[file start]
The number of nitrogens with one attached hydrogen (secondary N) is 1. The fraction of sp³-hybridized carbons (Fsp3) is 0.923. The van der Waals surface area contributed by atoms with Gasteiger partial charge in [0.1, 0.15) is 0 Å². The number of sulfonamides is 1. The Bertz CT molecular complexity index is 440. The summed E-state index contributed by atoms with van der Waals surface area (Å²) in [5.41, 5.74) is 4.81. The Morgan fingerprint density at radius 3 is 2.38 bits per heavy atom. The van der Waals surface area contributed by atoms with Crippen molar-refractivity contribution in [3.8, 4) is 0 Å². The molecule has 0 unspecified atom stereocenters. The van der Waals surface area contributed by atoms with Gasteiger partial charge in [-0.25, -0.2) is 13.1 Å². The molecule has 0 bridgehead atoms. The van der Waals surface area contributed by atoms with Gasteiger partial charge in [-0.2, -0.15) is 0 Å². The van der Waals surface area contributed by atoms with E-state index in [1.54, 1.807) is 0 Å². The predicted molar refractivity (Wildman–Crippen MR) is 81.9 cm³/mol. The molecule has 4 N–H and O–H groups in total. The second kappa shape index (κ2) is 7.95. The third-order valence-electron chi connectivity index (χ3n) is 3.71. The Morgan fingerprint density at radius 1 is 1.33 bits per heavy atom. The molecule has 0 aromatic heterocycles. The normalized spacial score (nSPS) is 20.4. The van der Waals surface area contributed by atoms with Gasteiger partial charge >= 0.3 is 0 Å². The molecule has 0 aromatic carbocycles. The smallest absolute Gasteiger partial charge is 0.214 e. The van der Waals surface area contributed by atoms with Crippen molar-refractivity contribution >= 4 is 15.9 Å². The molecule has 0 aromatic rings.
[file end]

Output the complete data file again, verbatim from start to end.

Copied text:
The number of nitrogens with one attached hydrogen (secondary N) is 1. The fraction of sp³-hybridized carbons (Fsp3) is 0.923. The van der Waals surface area contributed by atoms with Gasteiger partial charge in [0.1, 0.15) is 0 Å². The number of sulfonamides is 1. The Bertz CT molecular complexity index is 440. The summed E-state index contributed by atoms with van der Waals surface area (Å²) in [5.41, 5.74) is 4.81. The Morgan fingerprint density at radius 3 is 2.38 bits per heavy atom. The van der Waals surface area contributed by atoms with Crippen molar-refractivity contribution in [3.8, 4) is 0 Å². The molecule has 0 unspecified atom stereocenters. The van der Waals surface area contributed by atoms with Gasteiger partial charge in [-0.25, -0.2) is 13.1 Å². The molecule has 0 bridgehead atoms. The van der Waals surface area contributed by atoms with Gasteiger partial charge in [-0.2, -0.15) is 0 Å². The van der Waals surface area contributed by atoms with E-state index in [1.54, 1.807) is 0 Å². The predicted molar refractivity (Wildman–Crippen MR) is 81.9 cm³/mol. The molecule has 4 N–H and O–H groups in total. The second kappa shape index (κ2) is 7.95. The third-order valence-electron chi connectivity index (χ3n) is 3.71. The Morgan fingerprint density at radius 1 is 1.33 bits per heavy atom. The molecule has 0 aromatic heterocycles. The normalized spacial score (nSPS) is 20.4. The van der Waals surface area contributed by atoms with Gasteiger partial charge >= 0.3 is 0 Å². The molecule has 0 aromatic carbocycles. The smallest absolute Gasteiger partial charge is 0.214 e. The van der Waals surface area contributed by atoms with Crippen molar-refractivity contribution >= 4 is 15.9 Å². The molecule has 0 aromatic rings.